Current nuclear reactors use fission to generate energy; large atomic nuclei are broken apart and some of that mass is transformed into energy. Fusion is the opposite. Small atomic nuclei are fused together, causing some mass to be converted into energy. This is what powers stars, but we’ve had trouble producing the necessary temperatures and pressure on Earth to get net positive energy generation.

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Jun 7, 2017

Massive new plane can launch up to three satellites to space

Posted by in category: satellites

This new space plane can launch three satellites at a time.

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Jun 7, 2017

Study estimates amount of water needed to carve Martian valleys

Posted by in categories: climatology, satellites

A new study led by Northern Illinois University geography professor Wei Luo calculates the amount of water needed to carve the ancient network of valleys on Mars and concludes the Red Planet’s surface was once much more watery than previously thought.

The study bolsters the idea that Mars once had a warmer climate and active hydrologic cycle, with water evaporating from an ancient ocean, returning to the surface as rainfall and eroding the planet’s extensive network of valleys.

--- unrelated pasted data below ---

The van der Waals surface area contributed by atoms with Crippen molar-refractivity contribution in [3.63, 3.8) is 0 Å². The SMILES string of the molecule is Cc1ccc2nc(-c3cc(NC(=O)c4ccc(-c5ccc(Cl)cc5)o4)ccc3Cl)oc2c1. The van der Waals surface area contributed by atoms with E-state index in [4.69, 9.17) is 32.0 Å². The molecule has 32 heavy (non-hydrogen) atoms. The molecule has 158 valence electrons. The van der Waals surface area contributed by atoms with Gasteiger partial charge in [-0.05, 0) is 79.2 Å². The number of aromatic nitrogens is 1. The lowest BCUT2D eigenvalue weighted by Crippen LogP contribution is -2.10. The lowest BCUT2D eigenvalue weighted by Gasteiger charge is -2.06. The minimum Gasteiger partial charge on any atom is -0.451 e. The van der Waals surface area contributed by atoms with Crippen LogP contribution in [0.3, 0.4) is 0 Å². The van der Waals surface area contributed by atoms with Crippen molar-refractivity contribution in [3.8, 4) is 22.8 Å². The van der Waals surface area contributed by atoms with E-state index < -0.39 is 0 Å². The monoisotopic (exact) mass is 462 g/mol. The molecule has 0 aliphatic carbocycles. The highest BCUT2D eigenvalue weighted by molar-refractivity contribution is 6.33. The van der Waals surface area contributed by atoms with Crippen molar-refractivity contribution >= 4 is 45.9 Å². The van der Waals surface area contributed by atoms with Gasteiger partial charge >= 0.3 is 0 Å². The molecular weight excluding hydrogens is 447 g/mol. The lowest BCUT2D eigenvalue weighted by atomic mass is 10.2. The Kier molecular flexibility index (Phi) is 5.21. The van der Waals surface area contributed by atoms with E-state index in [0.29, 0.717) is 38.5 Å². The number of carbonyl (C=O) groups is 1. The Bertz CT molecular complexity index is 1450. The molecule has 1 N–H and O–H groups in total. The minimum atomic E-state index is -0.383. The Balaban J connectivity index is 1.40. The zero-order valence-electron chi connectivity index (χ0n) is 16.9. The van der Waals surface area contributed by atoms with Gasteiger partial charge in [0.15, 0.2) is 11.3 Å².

Satellites orbiting Mars and rovers on its surface have provided scientists with convincing evidence that water helped shape the planet’s landscape billions of years ago. But questions have lingered over how much water actually flowed on the planet, and the ocean hypothesis has been hotly debated.

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Jun 2, 2017

Shotwell: Ambitious Targets Achievable This Year

Posted by in category: satellites

It has been an eventful 12 months for SpaceX. Many successful launches were interspersed with a high-profile test failure which led to the loss of the Spacecom satellite, AMOS 6, making headlines across the world, far beyond the traditional coverage of space publications. However, the launch service provider is dusting itself off and ready to go again with some hugely ambitious targets in 2017.

Mark Holmes

On September 1, 2016, at Launch Complex 40 at Cape Canaveral Air Force Station, SpaceX observed an anomaly about eight minutes in advance of a scheduled test firing of a Falcon 9 rocket. This resulted in the loss of Spacecom’s Amos 6 satellite. It was headline news around the world.